It’s both exhilarating and terrifying to say that I am now farming full-time─with no off-farm income. No safety net. Nothing. It’s sink or swim; do or die trying. For better or worse, my income is now generated exclusively by this property. My life (and my finances) are in my own hands.
Parting Ways With Johnny’s
These last 4 years I’ve made the best of my situation as a single mom, working part-time off the farm in the Call Center at Johnny’s Selected Seeds, while still farming full-time. I gained many advantages working at Johnny’s, but it wasn’t easy trying to do both, and in some ways it really hindered Runamuk’s progress. Even still, I’d intended to continue working part-time for another couple of years to supplement the farm’s income. However, over the course of the last winter, it became increasingly apparent that after 4 years, Johnny’s and I had outgrown each other, and in May we parted ways.
I thought I might find something closer to home, and take a housemate to help cover the monthly bills. However, with a special needs son who requires my supervision 3 days each week, a farmers’ market on Friday night, and the Runamuk farm-stand on Saturdays─my schedule is fairly limited.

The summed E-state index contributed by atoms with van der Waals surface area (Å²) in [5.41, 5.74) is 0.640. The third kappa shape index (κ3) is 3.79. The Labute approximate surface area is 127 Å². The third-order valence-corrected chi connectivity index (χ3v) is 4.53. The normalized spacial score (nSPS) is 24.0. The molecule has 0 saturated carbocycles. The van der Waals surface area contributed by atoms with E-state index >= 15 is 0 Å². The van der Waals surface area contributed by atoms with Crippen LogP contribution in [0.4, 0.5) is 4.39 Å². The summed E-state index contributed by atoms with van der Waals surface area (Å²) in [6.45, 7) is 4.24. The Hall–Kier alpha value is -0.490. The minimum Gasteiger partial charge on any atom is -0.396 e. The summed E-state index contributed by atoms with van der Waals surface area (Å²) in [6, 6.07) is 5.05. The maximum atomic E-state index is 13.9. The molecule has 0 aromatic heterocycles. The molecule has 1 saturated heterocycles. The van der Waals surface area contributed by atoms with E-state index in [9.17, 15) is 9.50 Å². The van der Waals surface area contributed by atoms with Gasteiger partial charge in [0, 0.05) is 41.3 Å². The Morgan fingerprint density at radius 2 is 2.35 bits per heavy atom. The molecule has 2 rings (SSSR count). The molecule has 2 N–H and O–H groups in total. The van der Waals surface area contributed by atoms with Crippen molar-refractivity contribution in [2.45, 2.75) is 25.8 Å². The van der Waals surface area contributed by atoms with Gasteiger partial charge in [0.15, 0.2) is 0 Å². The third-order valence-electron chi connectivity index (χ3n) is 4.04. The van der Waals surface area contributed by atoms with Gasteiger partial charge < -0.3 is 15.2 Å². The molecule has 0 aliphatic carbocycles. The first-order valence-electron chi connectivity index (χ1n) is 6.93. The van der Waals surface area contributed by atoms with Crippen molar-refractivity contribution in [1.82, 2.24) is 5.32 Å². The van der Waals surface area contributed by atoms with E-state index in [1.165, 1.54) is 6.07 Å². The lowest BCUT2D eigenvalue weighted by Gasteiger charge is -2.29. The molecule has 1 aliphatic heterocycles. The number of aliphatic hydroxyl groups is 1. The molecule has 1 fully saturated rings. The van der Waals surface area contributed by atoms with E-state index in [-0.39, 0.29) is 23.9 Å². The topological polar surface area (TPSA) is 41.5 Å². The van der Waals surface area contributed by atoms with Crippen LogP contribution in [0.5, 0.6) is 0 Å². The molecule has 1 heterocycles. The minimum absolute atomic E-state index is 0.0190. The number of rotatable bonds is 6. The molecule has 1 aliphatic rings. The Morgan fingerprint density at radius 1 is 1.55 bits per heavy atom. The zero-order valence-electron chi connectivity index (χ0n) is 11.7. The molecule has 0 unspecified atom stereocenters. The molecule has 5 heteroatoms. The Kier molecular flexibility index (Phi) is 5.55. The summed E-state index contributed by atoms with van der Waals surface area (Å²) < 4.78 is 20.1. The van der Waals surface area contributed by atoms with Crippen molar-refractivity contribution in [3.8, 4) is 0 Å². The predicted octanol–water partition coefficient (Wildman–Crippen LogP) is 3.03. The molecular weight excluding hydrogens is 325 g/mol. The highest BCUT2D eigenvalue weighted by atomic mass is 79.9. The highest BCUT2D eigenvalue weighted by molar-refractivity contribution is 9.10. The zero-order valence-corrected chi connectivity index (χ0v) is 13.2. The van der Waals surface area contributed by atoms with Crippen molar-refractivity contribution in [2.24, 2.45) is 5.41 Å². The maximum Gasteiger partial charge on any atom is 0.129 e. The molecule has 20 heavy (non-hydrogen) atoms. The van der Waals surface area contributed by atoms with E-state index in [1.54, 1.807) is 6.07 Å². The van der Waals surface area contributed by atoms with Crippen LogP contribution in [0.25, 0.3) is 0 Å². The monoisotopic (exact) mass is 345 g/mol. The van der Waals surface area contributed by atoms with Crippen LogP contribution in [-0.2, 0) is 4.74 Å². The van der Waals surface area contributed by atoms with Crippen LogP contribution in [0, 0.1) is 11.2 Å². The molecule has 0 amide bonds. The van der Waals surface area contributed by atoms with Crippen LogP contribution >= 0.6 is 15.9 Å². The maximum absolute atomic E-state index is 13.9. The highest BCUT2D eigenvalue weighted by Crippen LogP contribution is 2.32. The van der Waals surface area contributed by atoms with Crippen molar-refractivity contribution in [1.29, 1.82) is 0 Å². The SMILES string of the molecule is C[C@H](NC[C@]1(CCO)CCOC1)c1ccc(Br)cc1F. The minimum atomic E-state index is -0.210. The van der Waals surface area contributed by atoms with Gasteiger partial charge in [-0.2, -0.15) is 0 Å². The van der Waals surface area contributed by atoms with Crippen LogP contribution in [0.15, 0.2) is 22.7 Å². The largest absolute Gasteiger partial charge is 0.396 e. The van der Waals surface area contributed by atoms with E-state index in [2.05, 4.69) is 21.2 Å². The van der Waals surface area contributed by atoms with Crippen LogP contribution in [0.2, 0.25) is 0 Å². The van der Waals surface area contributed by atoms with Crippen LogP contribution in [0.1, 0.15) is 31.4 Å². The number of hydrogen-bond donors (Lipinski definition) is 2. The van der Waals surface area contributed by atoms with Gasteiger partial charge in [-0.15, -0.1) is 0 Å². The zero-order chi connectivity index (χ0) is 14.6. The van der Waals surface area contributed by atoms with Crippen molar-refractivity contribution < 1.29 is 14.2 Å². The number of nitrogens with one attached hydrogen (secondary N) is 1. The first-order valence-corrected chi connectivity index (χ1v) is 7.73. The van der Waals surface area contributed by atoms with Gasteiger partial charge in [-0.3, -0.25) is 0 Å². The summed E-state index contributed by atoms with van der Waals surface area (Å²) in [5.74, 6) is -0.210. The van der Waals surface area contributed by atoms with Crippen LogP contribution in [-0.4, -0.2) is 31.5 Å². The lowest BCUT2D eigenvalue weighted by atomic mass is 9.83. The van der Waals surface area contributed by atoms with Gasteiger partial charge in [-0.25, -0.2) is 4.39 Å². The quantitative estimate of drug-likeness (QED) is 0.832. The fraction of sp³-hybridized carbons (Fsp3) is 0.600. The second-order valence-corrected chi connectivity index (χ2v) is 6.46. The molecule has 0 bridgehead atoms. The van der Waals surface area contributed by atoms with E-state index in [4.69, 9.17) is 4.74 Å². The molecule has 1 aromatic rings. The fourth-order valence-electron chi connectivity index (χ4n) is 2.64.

What’s more, with a large garden, 150 chickens and 4 sheep to rotate around the pasture, 20 beehives, new apple trees and perennial food plants in the ground this year, plus the household and my children to manage─Runamuk has reached the point where it really needs it’s farmer every. single. day. The time has come for me to be fully committed to the farm. Right here. Right now.
Not having that safety net, though, is pretty terrifying. To make matters more difficult, Runamuk has been suffering an egg-shortage. Production from last year’s flock is going downhill, and we’re still waiting for the new flock to start laying. It’s a little painful having to tell people I don’t have eggs for them.
Thankfully, I’ve managed to cover the financial shortfall with produce from the garden, allowing Runamuk to cover the cost of all the animals here. I sold a few hives this Spring, and a couple of Queens, and mercifully, was able to take a honey harvest last week. Runamuk is treading water and I’m keeping my head above the surface─but it’s a good thing I’m a strong swimmer!